Embedded with sensors and electronic components, smart clothes provide wearers with health benefits and lifestyle improvements.
- Google and Levi Strauss team up to produce a high-tech jacket
- Smart yoga pants help users with exercises
- Hexoskin smart shirts collect vast amounts of data
- Under Armour and Tom Brady launch a sleepwear brand
- Siren smart socks help diabetes patients
- Myant’s smart fabrics will be used in various everyday products
- European scientists are developing a smart bra cancer detector
- Smart swimsuits collect swimming data
- A smart jacket that automatically heats up in cold weather
- American researchers have developed colour-changing fabrics
- Smart clothes as the next step in the evolution of the textile industry
Companies track people’s online behaviour in many different ways. From social media comments to online purchases, they rely on various data points to analyse customers and deliver personalised services. The next stage in these data-collection efforts revolves around wearable devices, such as smartwatches and activity trackers. These tools can interact with other devices and track users’ heart rate, blood pressure, sleep patterns, and steps walked. But the potential of this technology is much bigger. Engineers are now embedding sensors, electronics, and other wearable components into textile, giving rise to a new generation of wearables: smart clothes.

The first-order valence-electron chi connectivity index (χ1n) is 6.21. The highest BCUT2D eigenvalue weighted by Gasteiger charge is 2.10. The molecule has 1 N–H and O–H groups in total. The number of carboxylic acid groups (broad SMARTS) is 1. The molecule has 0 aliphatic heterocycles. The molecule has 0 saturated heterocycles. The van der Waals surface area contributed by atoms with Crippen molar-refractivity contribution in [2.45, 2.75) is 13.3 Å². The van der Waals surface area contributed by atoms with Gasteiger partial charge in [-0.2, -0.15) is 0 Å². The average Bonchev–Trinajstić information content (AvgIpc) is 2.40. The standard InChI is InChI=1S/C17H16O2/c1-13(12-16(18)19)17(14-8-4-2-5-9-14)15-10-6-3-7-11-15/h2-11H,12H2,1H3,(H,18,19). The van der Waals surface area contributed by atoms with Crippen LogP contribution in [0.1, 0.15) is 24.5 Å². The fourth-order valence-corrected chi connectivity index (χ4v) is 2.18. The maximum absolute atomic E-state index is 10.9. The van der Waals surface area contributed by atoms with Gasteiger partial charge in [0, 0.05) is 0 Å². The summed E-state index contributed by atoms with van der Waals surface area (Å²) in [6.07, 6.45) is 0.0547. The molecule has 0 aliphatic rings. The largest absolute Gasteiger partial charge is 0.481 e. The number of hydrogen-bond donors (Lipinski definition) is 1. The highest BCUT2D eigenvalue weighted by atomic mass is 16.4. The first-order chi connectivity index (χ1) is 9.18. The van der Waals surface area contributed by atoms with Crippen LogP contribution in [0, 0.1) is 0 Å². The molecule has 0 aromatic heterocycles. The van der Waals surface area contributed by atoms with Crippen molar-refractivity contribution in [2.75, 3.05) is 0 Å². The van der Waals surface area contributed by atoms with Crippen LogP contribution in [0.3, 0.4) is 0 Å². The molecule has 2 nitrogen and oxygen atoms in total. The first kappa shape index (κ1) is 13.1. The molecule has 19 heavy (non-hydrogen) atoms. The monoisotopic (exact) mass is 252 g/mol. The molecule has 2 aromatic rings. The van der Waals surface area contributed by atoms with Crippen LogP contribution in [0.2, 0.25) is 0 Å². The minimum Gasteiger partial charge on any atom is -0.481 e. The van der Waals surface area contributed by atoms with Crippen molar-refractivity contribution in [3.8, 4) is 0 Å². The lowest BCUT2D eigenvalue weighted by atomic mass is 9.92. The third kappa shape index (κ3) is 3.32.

Intelligent shirts, pants, and jackets not only look good, but could also help people prevent heart failure, manage diabetes, relax their muscles, and improve their overall quality of life. Due to these benefits, smart clothing has grown into a market that’s set to reach $5.3 billion by 2024. And in what seems as the natural evolution of the textile industry, businesses are offering customers increasingly innovative solutions. Sensors-embedded clothes are thus just a first step toward turning smart textile into a major data-gathering asset across many use cases.